The name Jeanne Baret is hardly a household name. She was born in rural France in the mid 1700s and her family teetered on the edge of poverty. But Jeanne was an unusual woman -- curious, intelligent, and determined to leave her small village to see what lies beyond. Little did she know how far she would go. Ambition can be like a mighty storm that sweeps you away to unknown places. And so it was with Jeanne.
Jeanne’s first big adventure was to leave her rural village for a nearby town, which at the time seemed a world away. She found work as a housekeeper for Botanist Philibert Commerson, a stoic and deliberate researcher who also suffered ill health. He came to rely on Jeanne for more than house cleaning. Recognizing her intelligence he made her his assistant and they soon moved to Paris.
It was in the midst of the Enlightenment, and appetites for exploration were at an all-time high. King Louis XV agreed to an around-the-world expedition to establish trading partners and show off a little naval power to the world. Philibert Commerson was commissioned as botanist for the two-year journey. To make the trip, he would need his assistant. Except she was a woman, and women were prohibited from those roles.
Seemingly resigned, Commerson boarded the ship with his many cases and the aid of his cabin boy. Conditions aboard an 18th-century vessel were miserable at best, crewed with hardened men in cramped conditions who lived by their own code. The expedition set sail. It wasn’t long before Commerson’s cabin boy was outed as a woman. But it was too late, and Jeanne was too indispensable to be left at the next port.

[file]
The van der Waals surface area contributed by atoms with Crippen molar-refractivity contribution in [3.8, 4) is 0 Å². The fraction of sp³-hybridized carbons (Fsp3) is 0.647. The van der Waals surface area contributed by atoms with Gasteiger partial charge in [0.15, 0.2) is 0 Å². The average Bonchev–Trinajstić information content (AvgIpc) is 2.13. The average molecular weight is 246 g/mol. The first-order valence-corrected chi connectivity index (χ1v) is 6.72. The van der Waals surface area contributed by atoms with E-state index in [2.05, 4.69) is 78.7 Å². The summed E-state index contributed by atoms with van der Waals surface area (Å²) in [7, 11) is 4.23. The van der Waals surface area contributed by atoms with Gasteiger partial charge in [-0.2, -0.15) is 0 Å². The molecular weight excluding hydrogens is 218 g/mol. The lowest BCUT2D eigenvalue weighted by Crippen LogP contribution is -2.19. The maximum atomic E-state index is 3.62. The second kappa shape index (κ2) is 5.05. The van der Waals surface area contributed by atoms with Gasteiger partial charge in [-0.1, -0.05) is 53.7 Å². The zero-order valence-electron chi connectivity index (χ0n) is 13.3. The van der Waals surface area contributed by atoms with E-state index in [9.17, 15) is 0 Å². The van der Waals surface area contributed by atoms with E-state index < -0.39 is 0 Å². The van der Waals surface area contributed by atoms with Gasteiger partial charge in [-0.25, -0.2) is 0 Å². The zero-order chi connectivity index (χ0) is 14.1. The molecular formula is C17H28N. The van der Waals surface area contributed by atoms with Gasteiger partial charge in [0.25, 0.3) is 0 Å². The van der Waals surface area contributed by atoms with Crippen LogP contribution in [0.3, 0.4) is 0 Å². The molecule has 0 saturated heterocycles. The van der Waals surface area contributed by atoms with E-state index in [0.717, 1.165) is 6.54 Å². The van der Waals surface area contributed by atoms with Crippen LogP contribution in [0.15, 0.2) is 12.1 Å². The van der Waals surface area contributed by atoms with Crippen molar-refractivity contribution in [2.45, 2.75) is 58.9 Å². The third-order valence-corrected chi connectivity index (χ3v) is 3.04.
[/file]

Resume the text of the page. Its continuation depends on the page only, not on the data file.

History is vague on the partnership between Jeanne and Philibert. Perhaps not giving Jeanne Baret the credit she deserved. After all, it was unusual for a woman to accomplish what she did, not only circumnavigating the globe but also contributing to the journey’s botanical discoveries.
Though unschooled, Jean became a major contributor to the expedition through diligent study and hard work. Ambition was her mentor, and she became an equal collaborator to the stoic botanist, leaving her name, and her inspiring story, in the history books.
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